To this day he still won't admit he has a problem.

Sorry, not necessarily what you want to hear but you have nothing to lose by going to at least one meeting.

Patienceobtainsallthings Sat 12-Feb-11 23:34:56

Another vote here for Alan on ,everyone in the room has had their life affected by alcohol,so not only do they talk the talk they have walked the walk.u don't have to speak u can just listen but it helped me learn about alcoholism and my behaviour as a wife to an alcoholic.I also recommend melody beattie co dependence no more but maybe not right away ,go to a few meetings and see what you think.I think I got to a point that I realised I was never going to be happy in my life if my husband didn't address his drinking.I had 2 young dcs and they couldn't choose their upbringing,as the sober parent I had to make the choice and accept my husband may choose drink over me and the kids .

Wormshuffler Sun 13-Feb-11 14:37:07

Hi peggy
Regarding the advise given to you about giving ultimatums, I would like to urge caution with this....
My DB brother was a functioning alcoholic, he drank every day on the way home from work followed by wine at home with their tea for 20 years odd.
When he became depressed due to his money problems, he was pescribed medication which attacked his liver and he was eventually hospitalised with liver failure.
At this point his doctors said his future did not look promising but there was a chance he could recover if he immediately stopped the drink.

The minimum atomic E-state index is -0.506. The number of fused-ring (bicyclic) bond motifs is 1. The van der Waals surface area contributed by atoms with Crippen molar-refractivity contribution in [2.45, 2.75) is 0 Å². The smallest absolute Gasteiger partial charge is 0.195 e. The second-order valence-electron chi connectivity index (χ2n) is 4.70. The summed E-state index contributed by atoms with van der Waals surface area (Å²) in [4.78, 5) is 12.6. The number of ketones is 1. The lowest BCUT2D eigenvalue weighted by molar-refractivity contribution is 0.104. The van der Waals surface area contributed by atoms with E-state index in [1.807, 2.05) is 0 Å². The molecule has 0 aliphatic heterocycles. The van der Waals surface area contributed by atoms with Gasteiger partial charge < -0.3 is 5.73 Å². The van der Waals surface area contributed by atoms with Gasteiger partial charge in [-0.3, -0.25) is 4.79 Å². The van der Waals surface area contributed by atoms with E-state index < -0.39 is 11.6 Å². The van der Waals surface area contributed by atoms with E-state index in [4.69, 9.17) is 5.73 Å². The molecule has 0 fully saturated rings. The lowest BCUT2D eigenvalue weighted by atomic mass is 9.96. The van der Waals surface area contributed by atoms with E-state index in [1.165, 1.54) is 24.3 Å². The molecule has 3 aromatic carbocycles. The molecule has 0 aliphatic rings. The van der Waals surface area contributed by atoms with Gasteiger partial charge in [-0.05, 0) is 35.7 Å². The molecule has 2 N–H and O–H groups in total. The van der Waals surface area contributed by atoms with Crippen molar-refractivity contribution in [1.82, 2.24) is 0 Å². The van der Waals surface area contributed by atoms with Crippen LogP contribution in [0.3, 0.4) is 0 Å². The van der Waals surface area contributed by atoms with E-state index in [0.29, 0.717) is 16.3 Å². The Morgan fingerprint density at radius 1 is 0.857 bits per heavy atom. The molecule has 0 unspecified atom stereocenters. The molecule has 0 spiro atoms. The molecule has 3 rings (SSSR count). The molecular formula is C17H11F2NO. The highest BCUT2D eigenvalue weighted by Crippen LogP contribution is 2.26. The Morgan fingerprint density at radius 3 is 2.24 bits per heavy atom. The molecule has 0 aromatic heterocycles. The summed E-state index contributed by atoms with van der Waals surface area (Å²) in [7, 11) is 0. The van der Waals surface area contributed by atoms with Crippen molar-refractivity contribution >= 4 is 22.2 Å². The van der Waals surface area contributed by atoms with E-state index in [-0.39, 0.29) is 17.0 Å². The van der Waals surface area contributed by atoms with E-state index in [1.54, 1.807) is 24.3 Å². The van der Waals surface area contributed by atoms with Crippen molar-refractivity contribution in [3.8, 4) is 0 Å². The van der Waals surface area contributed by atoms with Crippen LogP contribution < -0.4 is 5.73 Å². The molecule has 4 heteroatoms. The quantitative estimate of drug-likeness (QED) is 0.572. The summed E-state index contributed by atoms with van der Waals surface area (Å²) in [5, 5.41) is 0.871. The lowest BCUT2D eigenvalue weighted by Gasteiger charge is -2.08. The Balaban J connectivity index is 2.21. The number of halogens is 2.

On his release from hospital his wife announced she wanted a divorce, she had found out about all the money problems while he was in hospital.
He was a broken man......he did try to stop drinking and even went to AA, but because of the situation with his wife he used it as an excuse to start drinking again and died 4 months later.
My DB loved his children more than anything in the world but he still wasnt able to stop even knowing it would kill him.
He needed support and didn't get it from his wife who didnt care what damage he was doing to himself just that he had spent all his money doing it.
If I could turn back the clock I would have had him move in with us an help him kick it, and give him all the support I could.
The doctors who were with us when he died said alcohol is more addictive than heroin and being able to kick it without support is impossible.

Wormshuffler Sun 13-Feb-11 14:43:43

Sorry forgot to say, sorry you are going through this and I think it is great that you want to help him .

AttilaTheMeerkat Sun 13-Feb-11 14:55:01

Wormshuffler

I am really sorry to learn about your late brother.

Would have to say though that even you as his sister would not likely have been able to help your brother kick alcoholism. He would have brought into your home his own set of problems.

Wormshuffler Sun 13-Feb-11 15:02:43

I kind of know in my heart that you are right attila there is just this nagging "if only I had" doubt.
The love he had for his kids wasn't enough to make him stop so why would he stop for me, I dunno, it just so unfair when I see drunks who drink all day every day and are abusive with it and still alive........